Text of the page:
An important issue for many concerning unlisted property trusts is liquidity. Trusts have a nominated life span, generally around five to seven years. The expectation when investing is your funds are invested for that period outside regular liquidity events, which may afford the opportunity for a small quantum of redemptions. The quality of certain funds has seen strong demand for units looking to be sold by existing investors.

Investors should be aware unlisted property is essentially an illiquid asset.

It’s important to note funds for unlisted property investments should come from one’s long-term investment bucket, not the cash or liquid bucket.

In fact, lack of liquidity can have significant advantages. Why?

Consider all those retirement savers who fled to cash immediately after the GFC.

These investors liquidated at precisely the wrong time in the economic cycle and have missed out on large capital appreciation in stocks and property.

With SMSF cash holdings currently sitting at around 30 per cent of total SMSF assets, it’s reasonable to assume much of this cash has never been reinvested and those who fled to cash are still missing out.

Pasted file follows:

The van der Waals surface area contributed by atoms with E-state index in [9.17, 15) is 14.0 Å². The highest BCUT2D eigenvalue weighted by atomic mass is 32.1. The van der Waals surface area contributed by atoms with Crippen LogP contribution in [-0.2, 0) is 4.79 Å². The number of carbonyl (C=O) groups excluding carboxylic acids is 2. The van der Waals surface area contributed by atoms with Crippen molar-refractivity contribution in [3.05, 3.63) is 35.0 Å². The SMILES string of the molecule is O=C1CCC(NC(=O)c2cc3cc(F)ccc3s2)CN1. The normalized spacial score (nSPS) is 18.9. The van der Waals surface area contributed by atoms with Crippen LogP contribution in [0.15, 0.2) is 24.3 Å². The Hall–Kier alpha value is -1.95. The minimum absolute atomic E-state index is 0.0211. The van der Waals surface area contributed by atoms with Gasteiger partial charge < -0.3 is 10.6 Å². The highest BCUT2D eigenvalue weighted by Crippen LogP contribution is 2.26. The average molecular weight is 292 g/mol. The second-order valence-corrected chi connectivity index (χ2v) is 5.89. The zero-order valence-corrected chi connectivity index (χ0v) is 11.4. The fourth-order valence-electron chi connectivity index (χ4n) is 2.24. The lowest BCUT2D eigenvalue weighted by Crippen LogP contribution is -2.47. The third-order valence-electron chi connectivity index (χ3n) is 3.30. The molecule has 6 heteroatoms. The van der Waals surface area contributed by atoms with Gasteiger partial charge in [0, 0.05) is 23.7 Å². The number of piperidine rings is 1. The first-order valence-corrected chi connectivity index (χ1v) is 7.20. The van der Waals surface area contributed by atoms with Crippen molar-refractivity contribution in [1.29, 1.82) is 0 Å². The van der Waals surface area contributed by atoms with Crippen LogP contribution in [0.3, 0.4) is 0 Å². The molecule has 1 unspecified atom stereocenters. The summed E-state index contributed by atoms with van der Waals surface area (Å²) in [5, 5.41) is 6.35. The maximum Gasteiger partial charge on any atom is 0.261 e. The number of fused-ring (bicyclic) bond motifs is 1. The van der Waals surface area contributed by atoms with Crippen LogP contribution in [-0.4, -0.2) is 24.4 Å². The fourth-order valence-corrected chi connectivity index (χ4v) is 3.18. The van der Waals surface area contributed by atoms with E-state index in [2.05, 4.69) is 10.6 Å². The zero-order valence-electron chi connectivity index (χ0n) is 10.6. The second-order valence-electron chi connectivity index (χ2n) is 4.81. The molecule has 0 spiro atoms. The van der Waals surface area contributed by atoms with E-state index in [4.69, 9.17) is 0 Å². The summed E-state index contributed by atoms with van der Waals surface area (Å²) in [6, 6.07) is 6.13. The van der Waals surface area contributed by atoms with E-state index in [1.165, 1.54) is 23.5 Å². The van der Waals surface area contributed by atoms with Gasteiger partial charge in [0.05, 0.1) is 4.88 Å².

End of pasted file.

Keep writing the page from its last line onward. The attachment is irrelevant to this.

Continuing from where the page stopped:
Had one held investments that were not easily liquidated, one could have been forced to hold these assets and ride out the cycle and therefore be invested when asset values started to appreciate after the GFC.

The returns from equities and property since the GFC are many times greater than cash.

Another observation about liquidity: there is a level of comfort to be had knowing you have a safe, long-term asset providing a very steady income with no immediate decisions required concerning how and where to reinvest that capital.

A hierarchy of yields

Today, cash, in the form of term deposits, is currently attracting around 2.7 per cent for tying up your money for four years. You may get 3.1 per cent over five years if you are quick, given many believe Glenn Stevens has his hand on the rate reduction trigger yet again.